These writer’s workshop tips will take your time from frazzled to smooth! I can’t wait to share them with you!
One of my favorite thing about writer’s workshop is seeing that lightbulb moment click for my young writers. You know the one – when a student who has been struggling with something finally gets it. I love seeing my young writers start to transform their scribbles and letters into sentences and paragraphs.
I have a few handy writer’s workshop tips to share with you that really helped me boost my students. Doing these things also helps keep the writing block running smoothly and efficiently.
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1. Use music to help students concentrate.
Play quiet music to help drown out some of the noise so students can concentrate. Then, they’ll start to associate the music as ‘writing time’ and know it’s time to get busy as soon as the music starts.
My favorite music was a baby lullaby CD I found at Half Price Books in my first year of teaching. HERE is a similar one on Amazon. Another idea is to stream an instrumental station on Pandora or Spotify.
2. Slowly build writing stamina.
Start with shorter independent writing time and build that up when your students are more comfortable with the routine. Don’t feel like you need to start with 30 minutes of independent writing when your students aren’t ready for that. We want our young writers to feel successful during this time, and stamina takes practice.
3. Create procedures for when students need your help.
Have a system in place for when students need help or get stuck. You don’t want them to stop and do nothing until you can come to help them. Teach them what they can do while they wait for you to come to help them. I have seen some teachers use a card with a red side and a green side for each student. When students need help, they flip their card to red. This is a simple tool that they can place in their writer’s workshop folder.
4. Minimize interruptions during writer’s workshop.
Implement routines for students to use the restroom, get water, or interrupt you if needed. In this post HERE, I shared a simple way I minimized classroom interruptions and included a freebie for you.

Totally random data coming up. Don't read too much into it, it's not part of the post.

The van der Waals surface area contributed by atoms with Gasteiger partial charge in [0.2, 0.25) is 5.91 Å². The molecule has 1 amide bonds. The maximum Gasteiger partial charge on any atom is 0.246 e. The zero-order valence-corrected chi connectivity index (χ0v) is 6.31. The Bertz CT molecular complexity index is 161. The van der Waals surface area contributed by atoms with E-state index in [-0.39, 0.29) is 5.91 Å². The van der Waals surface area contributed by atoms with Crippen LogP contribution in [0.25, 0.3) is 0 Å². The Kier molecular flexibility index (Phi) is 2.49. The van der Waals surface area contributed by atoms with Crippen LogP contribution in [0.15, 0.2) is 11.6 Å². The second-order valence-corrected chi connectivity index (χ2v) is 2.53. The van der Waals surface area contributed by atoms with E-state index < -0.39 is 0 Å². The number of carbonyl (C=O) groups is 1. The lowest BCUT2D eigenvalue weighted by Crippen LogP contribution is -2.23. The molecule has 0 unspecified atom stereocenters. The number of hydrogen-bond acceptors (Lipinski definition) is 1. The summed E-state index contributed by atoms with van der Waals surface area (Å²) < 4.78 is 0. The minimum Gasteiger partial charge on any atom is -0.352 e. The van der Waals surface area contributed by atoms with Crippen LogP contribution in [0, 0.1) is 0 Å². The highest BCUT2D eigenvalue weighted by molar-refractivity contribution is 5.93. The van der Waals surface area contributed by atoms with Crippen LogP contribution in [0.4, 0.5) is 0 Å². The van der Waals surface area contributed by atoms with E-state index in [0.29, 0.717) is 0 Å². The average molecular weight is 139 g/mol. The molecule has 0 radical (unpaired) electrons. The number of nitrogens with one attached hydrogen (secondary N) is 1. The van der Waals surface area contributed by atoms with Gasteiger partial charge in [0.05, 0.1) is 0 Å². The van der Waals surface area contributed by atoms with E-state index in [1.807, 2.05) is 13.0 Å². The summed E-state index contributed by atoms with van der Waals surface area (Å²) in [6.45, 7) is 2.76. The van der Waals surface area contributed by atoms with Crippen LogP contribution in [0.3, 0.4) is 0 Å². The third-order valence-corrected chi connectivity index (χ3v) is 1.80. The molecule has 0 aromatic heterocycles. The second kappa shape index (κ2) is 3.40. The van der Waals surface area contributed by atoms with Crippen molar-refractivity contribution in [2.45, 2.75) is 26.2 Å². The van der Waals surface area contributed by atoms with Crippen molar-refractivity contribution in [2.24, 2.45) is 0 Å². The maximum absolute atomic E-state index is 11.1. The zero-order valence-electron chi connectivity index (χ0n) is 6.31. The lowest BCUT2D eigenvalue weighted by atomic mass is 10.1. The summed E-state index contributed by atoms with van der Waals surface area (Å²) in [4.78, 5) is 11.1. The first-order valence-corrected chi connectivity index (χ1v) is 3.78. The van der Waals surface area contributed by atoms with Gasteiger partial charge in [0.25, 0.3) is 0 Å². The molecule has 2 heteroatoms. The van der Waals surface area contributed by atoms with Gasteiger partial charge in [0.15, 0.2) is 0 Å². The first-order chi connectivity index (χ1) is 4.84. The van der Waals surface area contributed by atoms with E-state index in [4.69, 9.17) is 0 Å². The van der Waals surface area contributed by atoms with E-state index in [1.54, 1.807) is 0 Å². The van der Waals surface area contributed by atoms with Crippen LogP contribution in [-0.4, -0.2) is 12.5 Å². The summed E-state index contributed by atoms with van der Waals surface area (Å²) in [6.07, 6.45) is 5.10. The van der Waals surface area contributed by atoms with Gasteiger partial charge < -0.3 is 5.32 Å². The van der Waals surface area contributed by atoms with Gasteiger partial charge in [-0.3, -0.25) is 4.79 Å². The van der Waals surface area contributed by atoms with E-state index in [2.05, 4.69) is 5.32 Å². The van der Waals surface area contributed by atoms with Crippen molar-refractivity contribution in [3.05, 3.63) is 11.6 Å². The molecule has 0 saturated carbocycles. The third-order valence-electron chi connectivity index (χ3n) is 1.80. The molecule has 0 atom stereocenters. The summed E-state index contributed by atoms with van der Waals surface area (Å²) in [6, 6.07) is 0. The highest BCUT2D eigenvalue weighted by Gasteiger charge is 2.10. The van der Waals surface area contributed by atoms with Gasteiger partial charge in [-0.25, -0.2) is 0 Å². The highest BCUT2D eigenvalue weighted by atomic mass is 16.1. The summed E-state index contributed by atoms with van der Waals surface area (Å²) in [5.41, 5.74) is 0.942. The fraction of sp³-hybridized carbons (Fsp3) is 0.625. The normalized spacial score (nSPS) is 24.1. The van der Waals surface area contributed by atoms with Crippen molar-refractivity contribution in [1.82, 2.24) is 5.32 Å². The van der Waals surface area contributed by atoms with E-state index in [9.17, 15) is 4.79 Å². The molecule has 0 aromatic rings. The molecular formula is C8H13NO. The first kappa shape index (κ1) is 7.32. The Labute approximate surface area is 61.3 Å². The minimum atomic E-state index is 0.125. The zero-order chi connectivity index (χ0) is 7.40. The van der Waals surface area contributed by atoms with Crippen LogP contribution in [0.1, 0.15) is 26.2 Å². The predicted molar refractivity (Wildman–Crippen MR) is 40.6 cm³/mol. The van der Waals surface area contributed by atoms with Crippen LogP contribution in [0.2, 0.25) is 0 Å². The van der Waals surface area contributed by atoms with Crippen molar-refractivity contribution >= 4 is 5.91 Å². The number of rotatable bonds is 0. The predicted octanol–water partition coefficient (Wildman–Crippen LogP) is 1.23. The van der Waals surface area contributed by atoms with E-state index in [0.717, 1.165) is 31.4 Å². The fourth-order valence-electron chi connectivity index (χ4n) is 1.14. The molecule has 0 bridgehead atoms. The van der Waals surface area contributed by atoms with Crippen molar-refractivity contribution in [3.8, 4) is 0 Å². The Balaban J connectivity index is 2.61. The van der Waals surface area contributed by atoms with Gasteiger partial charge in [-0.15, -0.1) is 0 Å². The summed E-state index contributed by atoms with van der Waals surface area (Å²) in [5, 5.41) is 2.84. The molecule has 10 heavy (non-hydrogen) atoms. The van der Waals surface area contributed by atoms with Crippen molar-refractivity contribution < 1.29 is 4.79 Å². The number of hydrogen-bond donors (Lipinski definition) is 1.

5. Teach students how to use and interact with the word wall.
Model using the word wall frequently. Do think-alouds and actually point and touch the words on the wall to show students how you use it and search for words on it. If we want our students referring to it regularly in writing, then we have to model it consistently. This whole concept can be an entire mini-lesson!
6. Visualize learning and provide resources with anchor charts.
Anchor charts can be very helpful for writer’s workshop. They provide a visual way for students to anchor their learning and refer to things as needed that you’ve already taught them. HERE I share a few of my favorites to make. The fifth one came in handy all time!
TIP: They don’t need to be huge to be effective. This is a piece of 18 X 11 paper.
7. Encourage students to use words outside of their word wall words.
When students are more comfortable with writing and referring to the word wall, we want to encourage them to start using more exciting words, or WOW words. In my blog post HERE, I shared several great ways to teach students to use WOW words in their writing.
Another great writer’s workshop tip to get students to try new and different words is to implement the Try It First Dictionary. In this post HERE, you can see how I use the Try It First Dictionary (a FREEBIE), a great mini-lesson idea, and what modeling should look like.
8. Use real examples of students writing to motivate them to stay on task.
Finally, use real-life photos of your students doing the things that you want them to. If you see a student on-task, snap a photo and print it out. Display it next to your classroom’s writer’s workshop expectations. Try to catch all of them in action doing what they are supposed to be doing. Then, you can use these photos as mini-lessons when you need to reinforce expectations.
Some of these writer’s workshop tips I learned through helpful coworkers and personal experiences, and some I learned the harder way through trial-and-error. I hope you can pick a few to try out to make your writing time more successful and run smoothly. I’d love to hear some of your favorite writer’s workshop tips! Do you have any writer’s workshop tips to add to this list?
If you missed my Kindergarten Writer’s Workshop post that went into a lot of details about the structure of writer’s workshop, you can find that HERE. It also has a FREEBIE you can grab!